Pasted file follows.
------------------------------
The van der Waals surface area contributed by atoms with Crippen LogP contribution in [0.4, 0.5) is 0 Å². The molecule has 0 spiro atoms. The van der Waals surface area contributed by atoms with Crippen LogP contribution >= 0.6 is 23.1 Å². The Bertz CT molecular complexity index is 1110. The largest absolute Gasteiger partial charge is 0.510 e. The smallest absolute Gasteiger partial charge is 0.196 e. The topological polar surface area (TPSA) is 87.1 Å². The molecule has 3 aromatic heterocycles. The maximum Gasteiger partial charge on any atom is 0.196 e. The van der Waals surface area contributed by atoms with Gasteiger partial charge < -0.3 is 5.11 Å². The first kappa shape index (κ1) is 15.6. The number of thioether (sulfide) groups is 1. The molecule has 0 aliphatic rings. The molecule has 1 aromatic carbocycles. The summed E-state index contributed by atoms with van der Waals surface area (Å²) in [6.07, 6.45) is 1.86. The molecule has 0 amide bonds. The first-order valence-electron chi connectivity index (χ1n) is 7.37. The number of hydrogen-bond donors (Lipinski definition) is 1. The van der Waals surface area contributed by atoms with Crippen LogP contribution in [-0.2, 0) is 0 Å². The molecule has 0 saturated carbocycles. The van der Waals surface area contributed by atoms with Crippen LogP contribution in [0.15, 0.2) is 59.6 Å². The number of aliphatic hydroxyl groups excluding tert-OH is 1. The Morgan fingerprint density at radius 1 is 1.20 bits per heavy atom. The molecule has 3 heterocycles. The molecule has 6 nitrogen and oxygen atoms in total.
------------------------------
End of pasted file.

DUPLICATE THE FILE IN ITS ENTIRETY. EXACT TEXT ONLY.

The van der Waals surface area contributed by atoms with Crippen LogP contribution in [0.4, 0.5) is 0 Å². The molecule has 0 spiro atoms. The van der Waals surface area contributed by atoms with Crippen LogP contribution >= 0.6 is 23.1 Å². The Bertz CT molecular complexity index is 1110. The largest absolute Gasteiger partial charge is 0.510 e. The smallest absolute Gasteiger partial charge is 0.196 e. The topological polar surface area (TPSA) is 87.1 Å². The molecule has 3 aromatic heterocycles. The maximum Gasteiger partial charge on any atom is 0.196 e. The van der Waals surface area contributed by atoms with Gasteiger partial charge < -0.3 is 5.11 Å². The first kappa shape index (κ1) is 15.6. The number of thioether (sulfide) groups is 1. The molecule has 0 aliphatic rings. The molecule has 1 aromatic carbocycles. The summed E-state index contributed by atoms with van der Waals surface area (Å²) in [6.07, 6.45) is 1.86. The molecule has 0 amide bonds. The first-order valence-electron chi connectivity index (χ1n) is 7.37. The number of hydrogen-bond donors (Lipinski definition) is 1. The van der Waals surface area contributed by atoms with Crippen LogP contribution in [-0.2, 0) is 0 Å². The molecule has 0 saturated carbocycles. The van der Waals surface area contributed by atoms with Crippen LogP contribution in [0.15, 0.2) is 59.6 Å². The number of aliphatic hydroxyl groups excluding tert-OH is 1. The Morgan fingerprint density at radius 1 is 1.20 bits per heavy atom. The molecule has 3 heterocycles. The molecule has 6 nitrogen and oxygen atoms in total.